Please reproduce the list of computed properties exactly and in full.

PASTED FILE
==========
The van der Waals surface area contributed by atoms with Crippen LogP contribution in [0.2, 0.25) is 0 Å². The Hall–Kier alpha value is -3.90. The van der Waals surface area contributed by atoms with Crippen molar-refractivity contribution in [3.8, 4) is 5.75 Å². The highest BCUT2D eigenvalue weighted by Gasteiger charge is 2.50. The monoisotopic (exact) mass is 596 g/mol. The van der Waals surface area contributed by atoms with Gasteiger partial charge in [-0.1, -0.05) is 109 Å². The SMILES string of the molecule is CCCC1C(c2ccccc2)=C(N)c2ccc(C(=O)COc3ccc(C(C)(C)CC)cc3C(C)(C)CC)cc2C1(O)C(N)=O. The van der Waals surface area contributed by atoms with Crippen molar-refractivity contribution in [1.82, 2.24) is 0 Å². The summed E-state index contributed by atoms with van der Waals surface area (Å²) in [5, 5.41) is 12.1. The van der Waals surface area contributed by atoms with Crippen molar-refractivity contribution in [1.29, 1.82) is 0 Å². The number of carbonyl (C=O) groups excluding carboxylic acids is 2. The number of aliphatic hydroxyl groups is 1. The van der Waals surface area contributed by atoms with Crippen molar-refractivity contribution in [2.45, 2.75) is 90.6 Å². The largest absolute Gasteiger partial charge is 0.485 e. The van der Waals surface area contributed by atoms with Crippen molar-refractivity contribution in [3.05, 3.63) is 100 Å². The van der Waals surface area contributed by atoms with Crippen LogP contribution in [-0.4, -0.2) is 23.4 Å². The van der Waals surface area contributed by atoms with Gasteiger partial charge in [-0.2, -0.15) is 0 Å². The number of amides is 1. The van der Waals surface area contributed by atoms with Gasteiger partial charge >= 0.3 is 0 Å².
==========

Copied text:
The van der Waals surface area contributed by atoms with Crippen LogP contribution in [0.2, 0.25) is 0 Å². The Hall–Kier alpha value is -3.90. The van der Waals surface area contributed by atoms with Crippen molar-refractivity contribution in [3.8, 4) is 5.75 Å². The highest BCUT2D eigenvalue weighted by Gasteiger charge is 2.50. The monoisotopic (exact) mass is 596 g/mol. The van der Waals surface area contributed by atoms with Gasteiger partial charge in [-0.1, -0.05) is 109 Å². The SMILES string of the molecule is CCCC1C(c2ccccc2)=C(N)c2ccc(C(=O)COc3ccc(C(C)(C)CC)cc3C(C)(C)CC)cc2C1(O)C(N)=O. The van der Waals surface area contributed by atoms with Crippen molar-refractivity contribution in [1.82, 2.24) is 0 Å². The summed E-state index contributed by atoms with van der Waals surface area (Å²) in [5, 5.41) is 12.1. The van der Waals surface area contributed by atoms with Crippen molar-refractivity contribution in [1.29, 1.82) is 0 Å². The number of carbonyl (C=O) groups excluding carboxylic acids is 2. The number of aliphatic hydroxyl groups is 1. The van der Waals surface area contributed by atoms with Crippen molar-refractivity contribution in [2.45, 2.75) is 90.6 Å². The largest absolute Gasteiger partial charge is 0.485 e. The van der Waals surface area contributed by atoms with Crippen molar-refractivity contribution in [3.05, 3.63) is 100 Å². The van der Waals surface area contributed by atoms with Crippen LogP contribution in [-0.4, -0.2) is 23.4 Å². The van der Waals surface area contributed by atoms with Gasteiger partial charge in [-0.2, -0.15) is 0 Å². The number of amides is 1. The van der Waals surface area contributed by atoms with Gasteiger partial charge >= 0.3 is 0 Å².